The Future of Transportation

Author: Megan Ouyang

Introduction:


Since we were young, we’ve seen movies, TV shows, and books set in futuristic worlds with technology that seem a whole universe away. And yet, those ideas are much closer than we believe! As Tesla improves on their self-driving and electric cars, other brands move forward to join the race and put forth their own electric cars. This brings up the question: what will transportation look like in the future?


To fully understand the impacts, we must first understand how electric cars work and weigh the pros and cons of using them.


How do electric vehicles work?


Electric Vehicles (EVs) run on electricity instead of gasoline. They get their power from charging stations or units and storing that energy in a battery. This energy is then harnessed to power motors that turn the wheels. EVs contain 90% less parts than an ICE (Internal Combustion Engine) vehicle. Let’s explore some parts of electric vehicles:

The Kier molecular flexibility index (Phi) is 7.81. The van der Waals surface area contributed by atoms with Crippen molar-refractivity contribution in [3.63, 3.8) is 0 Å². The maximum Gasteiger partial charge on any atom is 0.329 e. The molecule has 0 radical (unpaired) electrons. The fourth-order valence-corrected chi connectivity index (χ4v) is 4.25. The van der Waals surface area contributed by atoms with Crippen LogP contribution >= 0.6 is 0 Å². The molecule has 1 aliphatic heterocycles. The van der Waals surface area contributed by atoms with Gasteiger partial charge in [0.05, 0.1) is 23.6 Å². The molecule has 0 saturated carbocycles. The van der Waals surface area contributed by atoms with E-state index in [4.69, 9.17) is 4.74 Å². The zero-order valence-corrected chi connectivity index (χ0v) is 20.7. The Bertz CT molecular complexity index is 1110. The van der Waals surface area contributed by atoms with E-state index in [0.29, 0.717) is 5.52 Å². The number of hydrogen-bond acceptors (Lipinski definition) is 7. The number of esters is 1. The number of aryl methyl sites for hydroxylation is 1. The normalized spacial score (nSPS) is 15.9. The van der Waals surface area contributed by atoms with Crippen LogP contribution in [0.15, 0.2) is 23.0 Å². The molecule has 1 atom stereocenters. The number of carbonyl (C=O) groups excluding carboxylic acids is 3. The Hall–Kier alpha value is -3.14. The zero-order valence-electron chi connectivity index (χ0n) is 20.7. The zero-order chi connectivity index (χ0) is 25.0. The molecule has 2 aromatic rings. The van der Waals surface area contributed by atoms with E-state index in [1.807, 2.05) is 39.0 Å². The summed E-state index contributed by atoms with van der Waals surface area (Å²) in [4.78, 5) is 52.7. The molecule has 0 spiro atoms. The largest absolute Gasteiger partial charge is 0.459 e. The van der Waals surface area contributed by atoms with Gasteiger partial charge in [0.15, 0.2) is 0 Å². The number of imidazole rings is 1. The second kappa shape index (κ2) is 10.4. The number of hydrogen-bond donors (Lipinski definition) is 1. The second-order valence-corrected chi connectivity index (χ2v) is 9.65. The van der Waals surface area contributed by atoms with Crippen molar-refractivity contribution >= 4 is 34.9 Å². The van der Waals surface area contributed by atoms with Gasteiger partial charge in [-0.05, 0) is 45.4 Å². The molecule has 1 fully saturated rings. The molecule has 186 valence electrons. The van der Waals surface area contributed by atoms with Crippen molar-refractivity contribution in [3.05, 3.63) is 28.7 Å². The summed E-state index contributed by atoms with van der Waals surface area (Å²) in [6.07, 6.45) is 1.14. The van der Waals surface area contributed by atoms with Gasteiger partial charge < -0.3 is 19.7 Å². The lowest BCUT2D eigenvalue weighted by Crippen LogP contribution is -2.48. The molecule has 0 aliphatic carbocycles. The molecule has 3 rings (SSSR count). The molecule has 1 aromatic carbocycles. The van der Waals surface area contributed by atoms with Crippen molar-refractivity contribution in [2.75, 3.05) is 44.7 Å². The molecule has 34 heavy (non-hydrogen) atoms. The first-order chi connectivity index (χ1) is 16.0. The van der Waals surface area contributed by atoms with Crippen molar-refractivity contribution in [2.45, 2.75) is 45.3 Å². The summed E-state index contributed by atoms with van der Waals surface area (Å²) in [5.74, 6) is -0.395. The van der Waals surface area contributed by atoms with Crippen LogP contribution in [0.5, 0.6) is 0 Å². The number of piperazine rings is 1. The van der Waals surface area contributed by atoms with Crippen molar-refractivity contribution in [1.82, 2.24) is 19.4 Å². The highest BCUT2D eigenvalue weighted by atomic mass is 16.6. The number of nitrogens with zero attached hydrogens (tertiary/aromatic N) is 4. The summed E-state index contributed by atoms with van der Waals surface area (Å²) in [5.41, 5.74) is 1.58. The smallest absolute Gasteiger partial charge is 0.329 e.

Battery (all-electric auxiliary)

  • Stores AC (alternating current) power.

  • Made of cells grouped into modules.

  • A traction battery pack stores electricity to be used by the electric traction motor

Inverter

  • Converts DC (direct current) power to AC power used by motor

  • Can change speed at which motor rotates by adjusting AC frequency.

  • Can also increase or decrease power or torque of the motor by adjusting signal amplitude.

Electric Traction Motor

  • Power to rotate wheels

  • DC/AC types both exist, but AC is more common

  • Transmission (electric) transfers mechanical energy from the traction motor to power the wheels

  • Some vehicles use motor generators to do drive and regeneration functions

Controller

  • Manages all the parameters

  • Controls the charge rate, using battery info

  • Adjusts speed in the inverter by translating pressure on the accelerator pedal

  • Controls speed and torque of the motor

Battery Charger

  • Converts AC power to DC power to be stored in the battery